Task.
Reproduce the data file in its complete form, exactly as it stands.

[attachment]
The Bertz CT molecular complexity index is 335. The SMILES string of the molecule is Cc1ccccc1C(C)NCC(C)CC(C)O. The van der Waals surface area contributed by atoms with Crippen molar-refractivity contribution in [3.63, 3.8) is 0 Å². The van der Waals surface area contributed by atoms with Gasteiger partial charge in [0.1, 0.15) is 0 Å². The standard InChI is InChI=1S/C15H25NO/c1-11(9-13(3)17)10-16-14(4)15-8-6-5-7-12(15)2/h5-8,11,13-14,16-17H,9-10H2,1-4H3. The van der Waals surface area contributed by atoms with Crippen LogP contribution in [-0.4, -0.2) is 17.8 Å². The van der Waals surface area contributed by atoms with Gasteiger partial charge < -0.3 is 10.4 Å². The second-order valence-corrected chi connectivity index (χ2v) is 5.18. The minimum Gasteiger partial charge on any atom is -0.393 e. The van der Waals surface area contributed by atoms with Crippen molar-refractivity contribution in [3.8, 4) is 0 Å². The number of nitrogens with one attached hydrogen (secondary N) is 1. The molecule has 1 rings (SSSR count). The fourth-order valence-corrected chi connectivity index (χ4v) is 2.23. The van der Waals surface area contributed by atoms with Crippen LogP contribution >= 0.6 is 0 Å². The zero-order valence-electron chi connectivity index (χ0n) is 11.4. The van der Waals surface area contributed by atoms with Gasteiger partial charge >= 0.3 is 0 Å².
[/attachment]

The Bertz CT molecular complexity index is 335. The SMILES string of the molecule is Cc1ccccc1C(C)NCC(C)CC(C)O. The van der Waals surface area contributed by atoms with Crippen molar-refractivity contribution in [3.63, 3.8) is 0 Å². The van der Waals surface area contributed by atoms with Gasteiger partial charge in [0.1, 0.15) is 0 Å². The standard InChI is InChI=1S/C15H25NO/c1-11(9-13(3)17)10-16-14(4)15-8-6-5-7-12(15)2/h5-8,11,13-14,16-17H,9-10H2,1-4H3. The van der Waals surface area contributed by atoms with Crippen LogP contribution in [-0.4, -0.2) is 17.8 Å². The van der Waals surface area contributed by atoms with Gasteiger partial charge < -0.3 is 10.4 Å². The second-order valence-corrected chi connectivity index (χ2v) is 5.18. The minimum Gasteiger partial charge on any atom is -0.393 e. The van der Waals surface area contributed by atoms with Crippen molar-refractivity contribution in [3.8, 4) is 0 Å². The number of nitrogens with one attached hydrogen (secondary N) is 1. The molecule has 1 rings (SSSR count). The fourth-order valence-corrected chi connectivity index (χ4v) is 2.23. The van der Waals surface area contributed by atoms with Crippen LogP contribution >= 0.6 is 0 Å². The zero-order valence-electron chi connectivity index (χ0n) is 11.4. The van der Waals surface area contributed by atoms with Gasteiger partial charge >= 0.3 is 0 Å².